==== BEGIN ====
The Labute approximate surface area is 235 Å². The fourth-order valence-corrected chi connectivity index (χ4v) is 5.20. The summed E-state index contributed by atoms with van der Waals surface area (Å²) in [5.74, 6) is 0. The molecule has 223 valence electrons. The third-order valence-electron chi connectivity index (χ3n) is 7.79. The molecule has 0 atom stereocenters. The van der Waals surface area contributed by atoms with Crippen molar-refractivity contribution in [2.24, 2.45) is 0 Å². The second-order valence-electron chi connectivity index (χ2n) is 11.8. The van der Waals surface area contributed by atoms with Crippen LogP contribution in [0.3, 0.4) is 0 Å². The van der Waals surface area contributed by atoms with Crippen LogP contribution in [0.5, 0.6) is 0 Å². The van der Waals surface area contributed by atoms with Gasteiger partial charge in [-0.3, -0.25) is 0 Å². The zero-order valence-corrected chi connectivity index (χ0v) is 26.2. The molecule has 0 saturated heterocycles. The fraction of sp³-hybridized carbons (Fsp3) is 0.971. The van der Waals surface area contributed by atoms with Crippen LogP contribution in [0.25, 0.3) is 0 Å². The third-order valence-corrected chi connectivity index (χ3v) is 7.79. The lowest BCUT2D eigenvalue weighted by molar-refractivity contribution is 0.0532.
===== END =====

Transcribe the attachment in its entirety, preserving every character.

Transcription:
The Labute approximate surface area is 235 Å². The fourth-order valence-corrected chi connectivity index (χ4v) is 5.20. The summed E-state index contributed by atoms with van der Waals surface area (Å²) in [5.74, 6) is 0. The molecule has 223 valence electrons. The third-order valence-electron chi connectivity index (χ3n) is 7.79. The molecule has 0 atom stereocenters. The van der Waals surface area contributed by atoms with Crippen molar-refractivity contribution in [2.24, 2.45) is 0 Å². The second-order valence-electron chi connectivity index (χ2n) is 11.8. The van der Waals surface area contributed by atoms with Crippen LogP contribution in [0.3, 0.4) is 0 Å². The van der Waals surface area contributed by atoms with Crippen LogP contribution in [0.5, 0.6) is 0 Å². The van der Waals surface area contributed by atoms with Gasteiger partial charge in [-0.3, -0.25) is 0 Å². The zero-order valence-corrected chi connectivity index (χ0v) is 26.2. The molecule has 0 saturated heterocycles. The fraction of sp³-hybridized carbons (Fsp3) is 0.971. The van der Waals surface area contributed by atoms with Crippen LogP contribution in [0.25, 0.3) is 0 Å². The third-order valence-corrected chi connectivity index (χ3v) is 7.79. The lowest BCUT2D eigenvalue weighted by molar-refractivity contribution is 0.0532.